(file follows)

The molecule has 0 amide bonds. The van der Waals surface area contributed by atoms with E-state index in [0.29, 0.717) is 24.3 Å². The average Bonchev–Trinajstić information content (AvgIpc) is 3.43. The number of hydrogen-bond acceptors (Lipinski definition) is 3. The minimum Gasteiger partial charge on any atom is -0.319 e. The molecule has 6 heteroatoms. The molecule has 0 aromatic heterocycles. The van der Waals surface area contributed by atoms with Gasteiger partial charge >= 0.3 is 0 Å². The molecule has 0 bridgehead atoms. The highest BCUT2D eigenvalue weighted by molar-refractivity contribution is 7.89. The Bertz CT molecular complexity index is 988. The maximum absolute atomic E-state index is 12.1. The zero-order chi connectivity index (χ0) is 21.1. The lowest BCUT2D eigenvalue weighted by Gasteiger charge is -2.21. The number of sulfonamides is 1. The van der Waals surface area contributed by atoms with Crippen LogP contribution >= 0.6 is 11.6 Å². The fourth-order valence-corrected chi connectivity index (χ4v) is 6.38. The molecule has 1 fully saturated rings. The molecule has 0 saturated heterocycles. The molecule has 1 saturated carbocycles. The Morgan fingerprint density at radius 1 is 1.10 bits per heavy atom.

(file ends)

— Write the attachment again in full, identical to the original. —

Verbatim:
The molecule has 0 amide bonds. The van der Waals surface area contributed by atoms with E-state index in [0.29, 0.717) is 24.3 Å². The average Bonchev–Trinajstić information content (AvgIpc) is 3.43. The number of hydrogen-bond acceptors (Lipinski definition) is 3. The minimum Gasteiger partial charge on any atom is -0.319 e. The molecule has 6 heteroatoms. The molecule has 0 aromatic heterocycles. The van der Waals surface area contributed by atoms with Gasteiger partial charge >= 0.3 is 0 Å². The molecule has 0 bridgehead atoms. The highest BCUT2D eigenvalue weighted by molar-refractivity contribution is 7.89. The Bertz CT molecular complexity index is 988. The maximum absolute atomic E-state index is 12.1. The zero-order chi connectivity index (χ0) is 21.1. The lowest BCUT2D eigenvalue weighted by Gasteiger charge is -2.21. The number of sulfonamides is 1. The van der Waals surface area contributed by atoms with Crippen LogP contribution >= 0.6 is 11.6 Å². The fourth-order valence-corrected chi connectivity index (χ4v) is 6.38. The molecule has 1 fully saturated rings. The molecule has 0 saturated heterocycles. The molecule has 1 saturated carbocycles. The Morgan fingerprint density at radius 1 is 1.10 bits per heavy atom.